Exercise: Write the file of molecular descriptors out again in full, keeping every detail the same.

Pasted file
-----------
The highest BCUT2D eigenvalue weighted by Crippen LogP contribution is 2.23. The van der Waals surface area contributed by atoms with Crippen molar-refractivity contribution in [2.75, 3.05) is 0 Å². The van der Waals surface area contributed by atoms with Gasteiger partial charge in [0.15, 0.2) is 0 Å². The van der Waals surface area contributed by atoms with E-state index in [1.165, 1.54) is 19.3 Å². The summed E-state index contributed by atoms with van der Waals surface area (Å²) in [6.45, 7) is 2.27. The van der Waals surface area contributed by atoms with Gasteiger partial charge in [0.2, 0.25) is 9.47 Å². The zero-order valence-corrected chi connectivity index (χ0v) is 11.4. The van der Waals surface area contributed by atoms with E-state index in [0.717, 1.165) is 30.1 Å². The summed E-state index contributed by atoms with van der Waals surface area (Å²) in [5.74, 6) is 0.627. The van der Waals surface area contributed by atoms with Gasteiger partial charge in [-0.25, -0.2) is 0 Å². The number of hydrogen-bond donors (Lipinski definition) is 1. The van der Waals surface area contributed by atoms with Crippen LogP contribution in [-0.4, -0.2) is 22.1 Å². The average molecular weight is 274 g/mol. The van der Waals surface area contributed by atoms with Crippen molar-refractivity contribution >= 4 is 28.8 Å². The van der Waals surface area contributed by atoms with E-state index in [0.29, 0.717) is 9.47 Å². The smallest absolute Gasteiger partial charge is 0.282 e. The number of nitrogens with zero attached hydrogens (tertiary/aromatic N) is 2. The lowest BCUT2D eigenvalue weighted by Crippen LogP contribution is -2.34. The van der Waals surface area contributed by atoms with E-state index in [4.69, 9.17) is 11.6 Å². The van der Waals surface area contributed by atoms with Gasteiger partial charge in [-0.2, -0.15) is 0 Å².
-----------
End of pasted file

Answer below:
The highest BCUT2D eigenvalue weighted by Crippen LogP contribution is 2.23. The van der Waals surface area contributed by atoms with Crippen molar-refractivity contribution in [2.75, 3.05) is 0 Å². The van der Waals surface area contributed by atoms with Gasteiger partial charge in [0.15, 0.2) is 0 Å². The van der Waals surface area contributed by atoms with E-state index in [1.165, 1.54) is 19.3 Å². The summed E-state index contributed by atoms with van der Waals surface area (Å²) in [6.45, 7) is 2.27. The van der Waals surface area contributed by atoms with Gasteiger partial charge in [0.2, 0.25) is 9.47 Å². The zero-order valence-corrected chi connectivity index (χ0v) is 11.4. The van der Waals surface area contributed by atoms with E-state index in [0.717, 1.165) is 30.1 Å². The summed E-state index contributed by atoms with van der Waals surface area (Å²) in [5.74, 6) is 0.627. The van der Waals surface area contributed by atoms with Gasteiger partial charge in [-0.25, -0.2) is 0 Å². The number of hydrogen-bond donors (Lipinski definition) is 1. The van der Waals surface area contributed by atoms with Crippen LogP contribution in [-0.4, -0.2) is 22.1 Å². The average molecular weight is 274 g/mol. The van der Waals surface area contributed by atoms with Crippen molar-refractivity contribution >= 4 is 28.8 Å². The van der Waals surface area contributed by atoms with E-state index in [0.29, 0.717) is 9.47 Å². The smallest absolute Gasteiger partial charge is 0.282 e. The number of nitrogens with zero attached hydrogens (tertiary/aromatic N) is 2. The lowest BCUT2D eigenvalue weighted by Crippen LogP contribution is -2.34. The van der Waals surface area contributed by atoms with E-state index in [4.69, 9.17) is 11.6 Å². The van der Waals surface area contributed by atoms with Gasteiger partial charge in [-0.2, -0.15) is 0 Å².